Christmas Midnight Mass – 2013
Homily by Abbot Peter McCarthy: 12-25-2013
Perhaps you will agree with me that Christmas is a season of Memories. I mean those foundational memories that seem to “haunt” our lives throughout our lives however old. I ask for my brothers patience here as I read again, this year, just two sentences from one of my favorite memory stories: Dylan Thomas’ A Child’s Christmas in Wales; and I ask you, does it not capture in so few words…something of the heart of Christmas…our longing & our fascination with the mystery of it all?
Looking through my bedroom window, out into the moonlit and the unending smoke colored snow,
I could see the lights in the windows of all the other houses on our hill
and hear the music rising from them up the long, steadily falling night.
I turned the gas down, I got into bed.
I said some words to the close and holy darkness, and then I slept.
Do you remember where you were twenty years ago tonight? Perhaps an unfair question for our guests; but for most of my brothers in community the answer is simple – right here at Midnight Mass. Christmas Eve 1993. I remember that night very well – even where I was sitting during midnight mass. I remember what I was thinking right at this moment after the Gospel was read…
Fr. Bernard, who had been our Abbot for twenty years, just turned 75 years old that night; 75, the mandatory age for retirement for abbots in our Order. This was his last Christmas homily to us & he offered us what he termed “one final thought” on Christmas:
An essential note of every Christmas, he told us, is the darkness of night.
Our present darkness this year could take many forms, some perhaps very painful.
But night, which is ever a notable part of the slow quiet development of spiritual consciousness,
is always in faith a basically positive preparation for the coming of light.
Although there is much hope & insight in these words of Abbot Bernard, it was the memory he shared with us, from his “uptown” Manhattan childhood, that has really stayed with me. I quote him:
One of my own earliest memories and symbols of Christmas as a little boy
was an evening candle-light carol service held in the beautiful old Episcopalian church right across the street from our house.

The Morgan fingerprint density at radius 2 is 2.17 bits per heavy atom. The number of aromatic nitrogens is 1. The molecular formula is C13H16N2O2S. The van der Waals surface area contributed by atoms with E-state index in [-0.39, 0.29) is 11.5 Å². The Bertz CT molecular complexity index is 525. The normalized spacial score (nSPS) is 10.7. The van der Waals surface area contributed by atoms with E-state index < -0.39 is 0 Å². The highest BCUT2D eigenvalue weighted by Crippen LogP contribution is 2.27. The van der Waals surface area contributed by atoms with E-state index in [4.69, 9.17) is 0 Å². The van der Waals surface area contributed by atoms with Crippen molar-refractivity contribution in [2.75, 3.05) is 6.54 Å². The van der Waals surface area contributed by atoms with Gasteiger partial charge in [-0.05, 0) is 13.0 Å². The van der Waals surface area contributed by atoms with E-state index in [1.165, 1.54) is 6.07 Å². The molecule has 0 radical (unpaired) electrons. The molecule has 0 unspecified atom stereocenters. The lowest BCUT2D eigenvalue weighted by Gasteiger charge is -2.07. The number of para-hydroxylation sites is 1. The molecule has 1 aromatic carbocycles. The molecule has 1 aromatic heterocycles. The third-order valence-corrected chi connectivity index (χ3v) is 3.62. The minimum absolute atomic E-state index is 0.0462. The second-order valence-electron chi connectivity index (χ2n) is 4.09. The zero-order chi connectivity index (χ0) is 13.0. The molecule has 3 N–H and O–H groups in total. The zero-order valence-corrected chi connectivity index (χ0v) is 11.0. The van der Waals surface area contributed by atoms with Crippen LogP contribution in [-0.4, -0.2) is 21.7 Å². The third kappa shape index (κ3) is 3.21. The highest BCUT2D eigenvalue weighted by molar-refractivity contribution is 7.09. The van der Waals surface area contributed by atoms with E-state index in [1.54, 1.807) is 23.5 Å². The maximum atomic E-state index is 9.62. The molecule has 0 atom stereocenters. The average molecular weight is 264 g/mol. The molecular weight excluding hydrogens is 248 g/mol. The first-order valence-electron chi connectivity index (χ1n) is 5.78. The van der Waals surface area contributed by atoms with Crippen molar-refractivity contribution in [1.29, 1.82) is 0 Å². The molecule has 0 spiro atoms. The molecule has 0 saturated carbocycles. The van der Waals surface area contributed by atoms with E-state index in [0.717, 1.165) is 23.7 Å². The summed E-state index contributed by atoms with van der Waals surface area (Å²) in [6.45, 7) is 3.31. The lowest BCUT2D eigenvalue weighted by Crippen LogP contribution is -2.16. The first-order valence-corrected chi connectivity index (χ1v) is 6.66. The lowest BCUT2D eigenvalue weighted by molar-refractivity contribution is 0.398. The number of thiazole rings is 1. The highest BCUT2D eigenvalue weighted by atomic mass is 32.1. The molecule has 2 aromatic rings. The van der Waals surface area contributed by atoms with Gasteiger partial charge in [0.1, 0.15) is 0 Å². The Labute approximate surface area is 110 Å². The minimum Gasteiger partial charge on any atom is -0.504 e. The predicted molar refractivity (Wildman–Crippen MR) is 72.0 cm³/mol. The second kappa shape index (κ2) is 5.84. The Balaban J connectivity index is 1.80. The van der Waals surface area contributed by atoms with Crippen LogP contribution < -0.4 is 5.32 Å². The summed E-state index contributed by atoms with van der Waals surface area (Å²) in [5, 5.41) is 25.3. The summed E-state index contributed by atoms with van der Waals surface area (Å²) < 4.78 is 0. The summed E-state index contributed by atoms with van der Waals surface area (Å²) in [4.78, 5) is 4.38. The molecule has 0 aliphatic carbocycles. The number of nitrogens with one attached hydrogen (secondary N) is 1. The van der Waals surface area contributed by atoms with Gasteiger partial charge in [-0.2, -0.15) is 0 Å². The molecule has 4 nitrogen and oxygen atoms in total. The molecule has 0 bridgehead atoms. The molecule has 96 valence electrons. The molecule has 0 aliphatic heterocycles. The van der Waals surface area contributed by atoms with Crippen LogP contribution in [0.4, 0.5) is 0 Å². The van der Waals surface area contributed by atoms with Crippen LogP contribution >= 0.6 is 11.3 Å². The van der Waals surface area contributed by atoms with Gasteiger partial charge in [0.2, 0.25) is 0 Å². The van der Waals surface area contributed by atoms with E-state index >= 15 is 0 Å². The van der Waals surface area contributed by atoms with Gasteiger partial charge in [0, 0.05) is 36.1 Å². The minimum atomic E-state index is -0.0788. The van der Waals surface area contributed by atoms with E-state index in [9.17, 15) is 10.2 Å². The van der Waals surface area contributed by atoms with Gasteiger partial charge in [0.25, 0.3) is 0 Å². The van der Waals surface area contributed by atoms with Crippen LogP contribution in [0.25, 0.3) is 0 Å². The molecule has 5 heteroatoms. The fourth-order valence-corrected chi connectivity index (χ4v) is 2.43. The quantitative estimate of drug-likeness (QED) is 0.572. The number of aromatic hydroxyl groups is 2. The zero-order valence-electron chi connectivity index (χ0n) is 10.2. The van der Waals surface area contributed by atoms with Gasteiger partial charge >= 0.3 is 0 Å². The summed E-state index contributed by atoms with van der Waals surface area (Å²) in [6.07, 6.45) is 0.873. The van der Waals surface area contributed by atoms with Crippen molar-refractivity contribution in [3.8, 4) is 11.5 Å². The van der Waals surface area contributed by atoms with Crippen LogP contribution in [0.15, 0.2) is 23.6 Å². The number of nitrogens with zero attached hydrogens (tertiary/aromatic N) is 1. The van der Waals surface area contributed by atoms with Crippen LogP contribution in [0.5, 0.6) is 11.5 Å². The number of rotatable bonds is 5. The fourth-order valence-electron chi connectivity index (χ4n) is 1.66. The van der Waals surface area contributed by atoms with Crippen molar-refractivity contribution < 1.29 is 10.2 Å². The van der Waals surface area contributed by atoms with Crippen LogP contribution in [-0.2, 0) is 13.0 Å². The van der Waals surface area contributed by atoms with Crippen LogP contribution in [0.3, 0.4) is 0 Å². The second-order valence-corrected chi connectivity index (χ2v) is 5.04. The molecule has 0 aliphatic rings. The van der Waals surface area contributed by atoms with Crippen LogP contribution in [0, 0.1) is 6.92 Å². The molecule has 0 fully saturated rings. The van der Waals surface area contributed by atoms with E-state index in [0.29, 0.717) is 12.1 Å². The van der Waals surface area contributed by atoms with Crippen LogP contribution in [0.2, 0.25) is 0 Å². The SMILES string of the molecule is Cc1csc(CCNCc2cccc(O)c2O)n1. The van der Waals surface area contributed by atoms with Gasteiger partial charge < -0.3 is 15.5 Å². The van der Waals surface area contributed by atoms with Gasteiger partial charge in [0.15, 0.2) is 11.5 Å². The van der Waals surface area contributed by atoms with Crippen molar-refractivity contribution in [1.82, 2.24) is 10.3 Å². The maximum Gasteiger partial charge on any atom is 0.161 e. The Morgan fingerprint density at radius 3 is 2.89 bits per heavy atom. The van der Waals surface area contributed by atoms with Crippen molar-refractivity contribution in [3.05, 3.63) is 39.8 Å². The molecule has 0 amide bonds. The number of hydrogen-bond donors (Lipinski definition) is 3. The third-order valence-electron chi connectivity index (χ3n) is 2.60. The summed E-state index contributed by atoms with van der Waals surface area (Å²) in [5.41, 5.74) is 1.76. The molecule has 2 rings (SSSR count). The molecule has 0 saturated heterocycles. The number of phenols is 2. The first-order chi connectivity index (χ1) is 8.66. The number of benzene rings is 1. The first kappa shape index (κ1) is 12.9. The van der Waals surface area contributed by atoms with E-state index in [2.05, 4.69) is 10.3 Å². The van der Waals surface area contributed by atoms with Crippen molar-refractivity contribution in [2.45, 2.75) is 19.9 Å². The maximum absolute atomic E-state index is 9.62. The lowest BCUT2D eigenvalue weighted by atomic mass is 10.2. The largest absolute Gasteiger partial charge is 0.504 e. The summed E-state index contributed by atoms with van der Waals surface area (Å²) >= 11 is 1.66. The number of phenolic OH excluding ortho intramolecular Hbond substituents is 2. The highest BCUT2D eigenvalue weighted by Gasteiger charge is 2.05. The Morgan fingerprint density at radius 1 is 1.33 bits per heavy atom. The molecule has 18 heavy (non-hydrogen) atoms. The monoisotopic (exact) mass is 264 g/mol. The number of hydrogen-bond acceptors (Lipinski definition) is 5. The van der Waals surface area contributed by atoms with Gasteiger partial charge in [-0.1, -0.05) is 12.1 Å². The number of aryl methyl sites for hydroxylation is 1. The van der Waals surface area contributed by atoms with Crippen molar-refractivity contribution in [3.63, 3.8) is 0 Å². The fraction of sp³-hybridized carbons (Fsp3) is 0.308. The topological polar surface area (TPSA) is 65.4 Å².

I didn’t come away from it with anything tangible – not even a little candle –
but the numinous glow of those services has never left me.
What a lovely “Old World” picture “New York in the twenties” but – typical of Abbot Bernard – he didn’t leave us there! He followed this warm nostalgic, period piece with what he abruptly introduced as a Native American wisdom saying. He simply concluded the memory by stating:
What you see when you shut your eyes is what counts.
Okay, What do you see when you shut your eyes? I’ll tell you what I see, nothing! Perhaps more correctly stated; I see darkness when I shut my eyes. If what you see when you shut your eyes is important, than it seems to me that a very important part of us is our darkness! We seem to be made up of darkness inside. I am reminded of reading a description, written by the great Dr. Albert Einstein, of the inner experience of human consciousness: he described it as a tiny raft of light floating on an immense ocean of darkness. Could this be why Christmas appeals to us so powerfully? Again in Abbot Bernard’s words “The essential note of every Christmas is the darkness of night.”
This is certainly reflected in all three scripture readings for this night It is just this darkness that weaves all the readings together. The Prophet Isaiah: The people who walked in darkness have seen a great light; upon those who dwelt in the land of gloom a light has shone. The Apostle Paul writes to Titus of “waiting for hope” Imagine! A dark place to be! as we await the blessed hope, the appearance of the glory of our great God & Savior Jesus Christ. And finally St. Luke & the Shepherds: the very first human beings to hear the Christmas Gospel: Now there were shepherds in that region living in the fields and watching during the night over their flock.
My brothers & friends, Abbot Bernard & all shepherds who watch in the night know that the miracle of Christmas is about discovering new life where we did not expect life to be. The Christmas Gospel tells us something totally unexpected about this vast experience of darkness in our lives. And here you will find a baby wrapped in swaddling clothes & lying in a manger.
Do not be afraid, I bring you news of great joy.
Today in the town of David a savior has been born to you.
Is it difficult to really believe this gospel this Christmas night? To believe that the one major function of my own darkness – whatever the cause – is always to bring me to New Life, New Hope, reaching out to me in the language of human flesh in the manger of Bethlehem. I am reminded of an Iranian Christmas Reflection sent to me in a card this season:
If, as with King Herod,
We are so afraid of the dark within we fill our lives with things
And fill every moment of our lives with action;
When will we have the time to make the long, slow journey across the dark desert, as did the Magi?
Or sit in the night and watch the stars, as did the Shepherds?
Or patiently cherish the vast mystery within us, as did Mary?
For each of us
There is a dark desert to travel
A star to discover in the night
And a being within the vast mystery of ourselves
To bring to life.
My sisters & brothers, Let us pray for one another on this Christmas night, that we, like the shepherds, open the eyes of our faith to the Light – shining in our darkness.
Emmanuel – God is with us!
+ Abbot Peter McCarthy